Tangled in the Memories


Amanda Taylor -Tangled Memories4by Amanda Tingle Taylor | @itTingles

Time has a funny way of playing with your memories. Things that never seemed important to you in the present hold so much power over you as a memory. My daughter just moved out of my house for the first time. She is a college freshman living on campus. I would love to say it’s been a smooth transition for me, but I have faltered much more than I expected. I haven’t wanted to leave the house or do much of anything. I left half of me standing in the rear view mirror as I drove away from her school.

Without her here the memories start to play back. I try not to live in the memories that remind me how I could have done better as a mother. I could have spent more time with her. I could have laughed more and yelled less. I try to think about better times and how happy she sounds when she gets a chance to call home. I miss everything about her, but most of all I miss her hair.

I miss her wild, curly, unruly hair. I remember when she was an infant, holding her tightly and smelling her hair. It was like a drug I could never get enough of. As she grew, so did her lavish curls. One moment they were striking all pulled up in a bow and the next they were an explosion of bouncy curls in every direction. The smell of her freshly washed hair always meant it was time for snuggles and bed. When she wanted to be wrapped in my embrace and whisper stories. I remember waking up to the smell of her hair on my pillow most mornings because she would steal away and sneak out of her bed and into mine.

As she grew older I was needed less and less to help with her hair. Gone were the days of me washing it and drying it for her. The school dances came next, where proper hair was a must. She had many more ideas now on just how her hair should be done. This led to tears and arguments for us. In the end, my hands would weave her hair into something wonderful and all was right in the world. Her eighth grade formal brought with it another milestone. She posed in the driveway for an endless stream of photos, her smile so bright and her hair done remarkably. I knew that marked the end of something for me. She had friends with opinion’s now and a desire to “do it herself.”

Strangely enough, her senior year brought a new turn of events—she joined the Jr. R.O.T.C! I was flung back into the days of wrestling with her locks. Every Thursday for a year I had the chance to do her hair. Pulling those long dark curls into a braid and bun that would pass inspection. Every week I relished the time we spent together while my hands worked on her hair and my heart was full.

On her last night at home before leaving for college, she slept in the bed with me. The whispered stories were replaced with list making and last minute worries. When her breathing had slowed and I knew she was finally asleep I leaned into her and buried my face in her curls. They smelled like my daughter. The same as when she was young. I wanted to stay awake and continue to just be with her in that moment, to remember every detail of her. But my eyes grew heavy and I drifted off to sleep.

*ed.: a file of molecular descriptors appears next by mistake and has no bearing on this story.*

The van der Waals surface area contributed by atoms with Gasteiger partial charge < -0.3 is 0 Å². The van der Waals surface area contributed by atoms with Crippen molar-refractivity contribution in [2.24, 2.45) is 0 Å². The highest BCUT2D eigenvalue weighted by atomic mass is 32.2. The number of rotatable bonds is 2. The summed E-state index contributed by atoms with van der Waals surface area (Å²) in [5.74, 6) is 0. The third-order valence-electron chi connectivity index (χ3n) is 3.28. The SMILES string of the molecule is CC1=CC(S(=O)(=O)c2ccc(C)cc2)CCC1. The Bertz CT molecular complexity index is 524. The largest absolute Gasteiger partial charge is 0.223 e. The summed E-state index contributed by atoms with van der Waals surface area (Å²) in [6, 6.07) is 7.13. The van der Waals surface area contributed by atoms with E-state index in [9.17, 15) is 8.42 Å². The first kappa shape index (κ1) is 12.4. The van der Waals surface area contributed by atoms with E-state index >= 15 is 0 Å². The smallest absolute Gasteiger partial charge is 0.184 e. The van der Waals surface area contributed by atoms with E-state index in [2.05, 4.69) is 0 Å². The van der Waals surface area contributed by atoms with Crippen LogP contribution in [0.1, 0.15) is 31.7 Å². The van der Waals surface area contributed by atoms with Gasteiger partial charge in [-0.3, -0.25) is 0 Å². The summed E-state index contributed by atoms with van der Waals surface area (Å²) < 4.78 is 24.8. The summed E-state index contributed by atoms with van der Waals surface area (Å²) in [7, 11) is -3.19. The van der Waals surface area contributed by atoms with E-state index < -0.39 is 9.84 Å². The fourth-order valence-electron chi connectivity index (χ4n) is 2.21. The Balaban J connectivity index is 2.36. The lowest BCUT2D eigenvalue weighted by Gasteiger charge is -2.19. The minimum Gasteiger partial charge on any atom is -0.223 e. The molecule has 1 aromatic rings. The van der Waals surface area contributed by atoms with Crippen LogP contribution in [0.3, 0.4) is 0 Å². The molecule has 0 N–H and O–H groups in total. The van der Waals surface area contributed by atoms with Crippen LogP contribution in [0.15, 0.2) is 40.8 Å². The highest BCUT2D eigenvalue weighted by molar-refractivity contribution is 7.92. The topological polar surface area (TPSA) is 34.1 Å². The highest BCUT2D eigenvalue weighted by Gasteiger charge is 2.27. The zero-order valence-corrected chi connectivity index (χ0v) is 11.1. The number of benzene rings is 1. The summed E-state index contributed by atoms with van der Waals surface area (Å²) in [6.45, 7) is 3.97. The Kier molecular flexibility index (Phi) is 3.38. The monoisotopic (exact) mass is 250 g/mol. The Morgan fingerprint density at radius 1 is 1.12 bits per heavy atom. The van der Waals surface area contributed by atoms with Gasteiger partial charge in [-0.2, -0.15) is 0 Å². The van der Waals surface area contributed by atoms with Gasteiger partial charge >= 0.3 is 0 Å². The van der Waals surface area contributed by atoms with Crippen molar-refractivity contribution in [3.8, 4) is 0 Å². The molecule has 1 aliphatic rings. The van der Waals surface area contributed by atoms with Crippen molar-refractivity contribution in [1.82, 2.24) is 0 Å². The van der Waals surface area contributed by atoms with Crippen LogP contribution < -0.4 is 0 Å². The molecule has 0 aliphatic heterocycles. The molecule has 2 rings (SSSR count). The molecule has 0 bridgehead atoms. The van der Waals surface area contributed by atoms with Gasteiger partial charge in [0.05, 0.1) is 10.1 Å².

The next day I stayed strong as we moved her into her dorm—unpacking and sorting, opening and discarding things as we went. I made as little eye contact as possible because I knew what would happen if I stayed in her gaze for too long. The day was winding down for us but just beginning for her. We were rushed off so she could prepare for her first meeting and welcoming to college. We paused for some photos, everyone getting a turn to stand next to our darling daughter and mark this passing of time.

My turn came and I smiled. The car was pulled around and I was able to embrace her one last time before leaving. I buried my face in her hair—my fingers caressing her curls and trying to memorize them. I needed to freeze time and remember everything about her hair. The smell, the texture, and the warmth it had from the hot July sun. Memories assaulted me as she forced me to pull away. All the times my hands had gotten the tangles out of her hair. All the times I had carefully worked those unruly curls into something magnificent. All the times I had kissed her while she slept, lingering to smell her hair. Even all the times I had yelled at her for not cleaning her hair out of the drain! They were all mine and I wrapped them around me to keep me strong.


About Amanda:



I am an elementary school art teacher living just south of Atlanta. I share my home with my husband, daughter and a menagerie of animals. My passion for helping others and desire to share the word of God with the hurt and lost comes through in my artwork, photography and writing.